It seems that ordinary people and philosophers are never able to understand how evil can exist in a world created by God. God is love in most people’s minds. He is a figure that exists to promote life in every way. That God would allow evil to exist, then, makes no sense to many. Philosophers like John Hick sometimes provide an answer, however. Hick’s belief is that evil is a part of God’s greater plan. Through evil and by how people react to it, there are then opportunities for goodness to arise. In Hick’s thinking, evil is a tool people may use to develop moral qualities. Evil then has a purpose in the design of God.
The problem with this thinking is that it attaches a human quality to God. It gives God an agenda that human beings can understand because it is a plan that makes sense in human terms. This is the real issue at the heart of any discussion about evil and God coexisting. More exactly, those who struggle with it are unable or unwilling to accept the larger reality that God is beyond our powers of comprehension. It is strange, in fact, that the same people who see God as all-powerful and capable of anything still seek to view Him in strictly human terms. This is understandable in a sense. We can only consider what it is we are capable of conceiving. Then, there is a great reliance on the Bible, which presents a God who moves and speaks in very human ways. It seems that humanity has made God in its own image, not to be disrespectful, but to be able to accept the idea of Him. However, this is where human beings must get lost, because there can be no way of knowing the designs of anything that is so obviously beyond us. Viewing God in human terms is helpful in small ways. It allows for making ethical choices based on a simple idea of the good God wants humans to express and be. To carry this into questioning the nature of evil itself, however, is mankind going far beyond its abilities. The God who is seen as somehow human is then revealed as the God who cannot be, because even He then contradicts the messages believed of Him.
Hick’s ideas are not wrong in any moral sense. The problem with them is that they place God in the position of being something of a “boss” or teacher. They “create” a God who completely fits into human reasoning. He allows evil to exist and human beings become good by fighting it. This then inverts the reality. In plain terms, there can be no way for any human being to comprehend the will of God beyond the basic instructions passed down through the ages and accepted as Christian values. We can only do what we can, and this is not an excuse to ignore evil. Rather, it means that we must accept God as having reasons or power we can never comprehend. In accepting this, then, we actually accept the totality of God. It is interesting, again, that those who most insist on the omnipotence of God are often those who most insist on its being an omnipotence that makes sense to us.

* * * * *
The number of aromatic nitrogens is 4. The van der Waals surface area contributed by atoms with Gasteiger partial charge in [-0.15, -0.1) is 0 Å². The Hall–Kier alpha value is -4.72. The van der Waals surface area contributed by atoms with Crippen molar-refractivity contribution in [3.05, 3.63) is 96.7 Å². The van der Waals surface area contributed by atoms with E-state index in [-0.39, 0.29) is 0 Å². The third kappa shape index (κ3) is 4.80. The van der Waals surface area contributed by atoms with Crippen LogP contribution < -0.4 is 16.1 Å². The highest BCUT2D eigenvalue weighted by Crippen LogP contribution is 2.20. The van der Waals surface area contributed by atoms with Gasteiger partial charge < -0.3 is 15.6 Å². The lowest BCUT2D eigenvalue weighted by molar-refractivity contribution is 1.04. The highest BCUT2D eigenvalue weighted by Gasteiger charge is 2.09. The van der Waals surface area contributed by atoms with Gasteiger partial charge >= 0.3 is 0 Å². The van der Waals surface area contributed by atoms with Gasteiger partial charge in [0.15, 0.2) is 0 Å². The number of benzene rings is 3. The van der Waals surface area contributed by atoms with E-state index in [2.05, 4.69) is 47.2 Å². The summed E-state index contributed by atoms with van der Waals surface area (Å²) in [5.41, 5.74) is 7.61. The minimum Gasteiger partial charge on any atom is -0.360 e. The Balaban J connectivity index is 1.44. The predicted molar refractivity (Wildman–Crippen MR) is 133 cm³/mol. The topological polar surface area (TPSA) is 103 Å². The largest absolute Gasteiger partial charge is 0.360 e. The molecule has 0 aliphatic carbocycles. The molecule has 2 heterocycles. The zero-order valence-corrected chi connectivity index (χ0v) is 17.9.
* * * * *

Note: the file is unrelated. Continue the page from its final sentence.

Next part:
There can be, then, no contradiction between the existence of evil and God when this reality is accepted. We may think we know what evil is, as we believe we are right to fight it, and we have good reason to feel and act this way. Evil is harmful, and Christians operate from a desire to prevent harm and pain. What God wants, however, is simply not for us to say. The nature of the unknowable is exactly that, and God is unknowable. It may be that He does allow evil to test or develop us, and that is not a bad way to live. At the same time, His will may be operating from a different concept no human can possibly appreciate, and this is the most likely answer when we are dealing with the creator of the universe and all of life.